An officiating error involving what was ruled an illegal snap but shouldn’t have been during the first possession in the first overtime of Saturday’s Texas Tech-Baylor game could very well have cost the Red Raiders a win. In a statement Sunday night, Tech athletic director Kirby Hocutt revealed that the university had “been in constant communication with the Big 12 Conference office from the immediate end of the game and throughout Sunday regarding the illegal snap call in the first overtime” and that it had “been confirmed that the ruling on the field of an illegal snap was incorrect.”
Instead of an illegal snap, it should’ve been ruled a fumble that was recovered by Tech, which would’ve given the Red Raiders possession of the ball and a golden opportunity to win the game during their first drive in the initial overtime.
Also, instead of allowing the blunder to die right there, the Big 12 has kept the officiating boner in the headlines by announcing Wednesday morning that the conference has, in accordance with the league’s sportsmanship policies, fined Hocutt $25,000. Additionally, the AD was issued a public reprimand.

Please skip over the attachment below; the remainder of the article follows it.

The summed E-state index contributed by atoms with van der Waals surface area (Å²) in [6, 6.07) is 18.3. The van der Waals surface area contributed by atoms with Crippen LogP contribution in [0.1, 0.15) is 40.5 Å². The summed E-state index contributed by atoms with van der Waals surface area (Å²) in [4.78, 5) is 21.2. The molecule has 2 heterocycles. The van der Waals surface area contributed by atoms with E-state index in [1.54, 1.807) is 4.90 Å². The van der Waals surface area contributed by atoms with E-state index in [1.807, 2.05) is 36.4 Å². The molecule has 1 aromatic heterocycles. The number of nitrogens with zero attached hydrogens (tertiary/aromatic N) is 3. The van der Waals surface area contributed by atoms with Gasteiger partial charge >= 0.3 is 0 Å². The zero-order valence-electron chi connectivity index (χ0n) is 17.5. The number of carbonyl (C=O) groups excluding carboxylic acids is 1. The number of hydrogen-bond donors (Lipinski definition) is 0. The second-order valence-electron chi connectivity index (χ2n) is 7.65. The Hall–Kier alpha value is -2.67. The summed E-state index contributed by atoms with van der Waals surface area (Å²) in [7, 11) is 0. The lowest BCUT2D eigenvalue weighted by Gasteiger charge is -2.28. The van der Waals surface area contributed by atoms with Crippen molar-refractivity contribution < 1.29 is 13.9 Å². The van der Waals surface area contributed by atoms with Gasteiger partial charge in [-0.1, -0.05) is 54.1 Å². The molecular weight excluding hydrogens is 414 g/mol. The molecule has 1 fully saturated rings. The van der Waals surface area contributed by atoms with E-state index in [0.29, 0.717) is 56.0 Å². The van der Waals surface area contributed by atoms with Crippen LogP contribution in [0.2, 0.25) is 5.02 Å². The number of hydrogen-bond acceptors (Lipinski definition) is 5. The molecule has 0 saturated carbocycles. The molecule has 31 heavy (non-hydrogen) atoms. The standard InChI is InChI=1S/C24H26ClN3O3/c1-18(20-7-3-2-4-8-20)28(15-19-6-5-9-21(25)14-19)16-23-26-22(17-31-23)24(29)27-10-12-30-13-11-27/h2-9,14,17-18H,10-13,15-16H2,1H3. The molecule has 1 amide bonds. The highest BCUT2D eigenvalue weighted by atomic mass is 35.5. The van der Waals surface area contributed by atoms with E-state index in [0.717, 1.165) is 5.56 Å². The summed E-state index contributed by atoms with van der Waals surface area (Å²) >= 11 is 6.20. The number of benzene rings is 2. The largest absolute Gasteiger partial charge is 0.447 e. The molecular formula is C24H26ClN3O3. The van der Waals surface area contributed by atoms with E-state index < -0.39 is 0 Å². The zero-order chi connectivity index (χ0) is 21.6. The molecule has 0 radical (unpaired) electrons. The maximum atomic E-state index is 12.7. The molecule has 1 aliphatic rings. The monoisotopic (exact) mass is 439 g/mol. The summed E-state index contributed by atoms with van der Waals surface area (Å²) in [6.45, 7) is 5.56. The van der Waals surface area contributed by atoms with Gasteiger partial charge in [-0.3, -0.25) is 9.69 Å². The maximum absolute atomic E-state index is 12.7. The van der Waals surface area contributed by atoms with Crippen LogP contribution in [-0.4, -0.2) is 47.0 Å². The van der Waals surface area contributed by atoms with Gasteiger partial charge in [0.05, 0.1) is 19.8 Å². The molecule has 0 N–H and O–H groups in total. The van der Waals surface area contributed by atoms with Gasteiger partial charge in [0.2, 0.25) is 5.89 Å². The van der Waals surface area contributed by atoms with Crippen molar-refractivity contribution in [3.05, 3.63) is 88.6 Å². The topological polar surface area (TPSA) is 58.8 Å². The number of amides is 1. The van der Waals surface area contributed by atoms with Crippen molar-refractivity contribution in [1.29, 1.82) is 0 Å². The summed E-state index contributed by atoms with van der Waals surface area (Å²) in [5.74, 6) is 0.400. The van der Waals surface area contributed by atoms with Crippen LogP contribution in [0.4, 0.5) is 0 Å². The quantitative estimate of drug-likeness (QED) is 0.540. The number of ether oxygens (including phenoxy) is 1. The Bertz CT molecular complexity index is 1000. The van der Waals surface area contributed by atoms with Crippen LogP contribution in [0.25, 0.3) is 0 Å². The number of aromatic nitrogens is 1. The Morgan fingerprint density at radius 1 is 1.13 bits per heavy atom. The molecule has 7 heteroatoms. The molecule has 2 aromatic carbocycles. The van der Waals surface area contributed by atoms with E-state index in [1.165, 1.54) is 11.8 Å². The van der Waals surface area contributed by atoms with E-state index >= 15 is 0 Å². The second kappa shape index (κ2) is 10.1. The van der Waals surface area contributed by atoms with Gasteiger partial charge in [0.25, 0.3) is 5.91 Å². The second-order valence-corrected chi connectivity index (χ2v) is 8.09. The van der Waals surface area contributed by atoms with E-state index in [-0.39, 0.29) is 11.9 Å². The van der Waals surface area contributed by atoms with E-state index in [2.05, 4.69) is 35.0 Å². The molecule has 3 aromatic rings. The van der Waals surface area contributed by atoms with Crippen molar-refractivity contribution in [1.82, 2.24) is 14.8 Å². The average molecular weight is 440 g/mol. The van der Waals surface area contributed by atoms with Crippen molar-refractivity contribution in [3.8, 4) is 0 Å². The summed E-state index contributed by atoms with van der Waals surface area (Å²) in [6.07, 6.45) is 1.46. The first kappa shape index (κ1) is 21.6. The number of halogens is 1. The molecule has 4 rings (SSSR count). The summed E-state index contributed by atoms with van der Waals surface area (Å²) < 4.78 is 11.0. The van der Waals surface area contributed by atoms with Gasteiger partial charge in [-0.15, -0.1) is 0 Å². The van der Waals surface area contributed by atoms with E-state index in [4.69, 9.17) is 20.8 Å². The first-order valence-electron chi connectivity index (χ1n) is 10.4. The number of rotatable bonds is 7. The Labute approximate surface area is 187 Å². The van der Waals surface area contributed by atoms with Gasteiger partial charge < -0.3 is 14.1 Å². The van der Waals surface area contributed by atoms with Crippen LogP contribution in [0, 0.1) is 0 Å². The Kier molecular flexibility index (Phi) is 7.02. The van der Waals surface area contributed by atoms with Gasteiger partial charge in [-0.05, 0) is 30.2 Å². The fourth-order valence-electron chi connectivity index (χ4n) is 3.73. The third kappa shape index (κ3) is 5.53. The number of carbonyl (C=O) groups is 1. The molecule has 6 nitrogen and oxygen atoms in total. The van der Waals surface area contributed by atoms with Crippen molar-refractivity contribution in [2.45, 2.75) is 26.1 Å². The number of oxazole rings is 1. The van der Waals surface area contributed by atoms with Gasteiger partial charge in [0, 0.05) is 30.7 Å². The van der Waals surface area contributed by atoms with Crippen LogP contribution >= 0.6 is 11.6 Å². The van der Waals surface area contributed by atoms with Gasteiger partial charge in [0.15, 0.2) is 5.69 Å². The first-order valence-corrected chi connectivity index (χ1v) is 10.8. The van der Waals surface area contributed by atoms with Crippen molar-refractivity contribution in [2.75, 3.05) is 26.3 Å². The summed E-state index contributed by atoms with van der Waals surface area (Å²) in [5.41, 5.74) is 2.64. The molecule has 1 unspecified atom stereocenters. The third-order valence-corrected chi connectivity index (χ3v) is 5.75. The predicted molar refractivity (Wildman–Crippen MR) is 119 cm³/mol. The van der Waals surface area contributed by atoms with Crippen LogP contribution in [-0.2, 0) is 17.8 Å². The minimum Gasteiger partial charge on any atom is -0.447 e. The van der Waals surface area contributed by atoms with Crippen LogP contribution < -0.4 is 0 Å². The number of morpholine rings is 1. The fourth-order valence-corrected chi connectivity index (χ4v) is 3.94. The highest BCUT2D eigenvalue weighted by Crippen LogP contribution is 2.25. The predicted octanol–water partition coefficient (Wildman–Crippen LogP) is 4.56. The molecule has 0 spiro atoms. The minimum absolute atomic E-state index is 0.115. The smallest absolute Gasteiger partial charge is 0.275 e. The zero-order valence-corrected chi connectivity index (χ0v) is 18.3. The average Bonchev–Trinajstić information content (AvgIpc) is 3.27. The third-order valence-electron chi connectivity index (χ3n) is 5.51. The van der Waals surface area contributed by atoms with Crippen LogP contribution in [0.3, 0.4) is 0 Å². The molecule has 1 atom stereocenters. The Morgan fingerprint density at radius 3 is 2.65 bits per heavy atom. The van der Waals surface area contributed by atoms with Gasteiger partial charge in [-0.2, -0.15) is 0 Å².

For publicly acknowledging that the conference had privately admitted its officials were wrong.
Commissioner Bob Bowlsby addressed the development in a statement.
The Big 12 Conference members have developed policies governing the officiating of our contests. It is vital that senior administration officials, especially the Directors of Athletics, adhere explicitly to these policies. It is very difficult to balance support for an institution’s teams while fully complying with the imperative created by schools acting together to manage athletics competition. On this occasion, the required discipline was not exercised. Kirby Hocutt is one of the very best athletics administrators in the nation, and I am grateful for his assistance and support in resolving this matter.
It should be noted that, in an email obtained by RedRaiderSports.com, Big 12 executive associate commissioner Ed Stewart reminds Hocutt that, “[c]onsistent with past practice, we typically do not publicly address judgment issues.”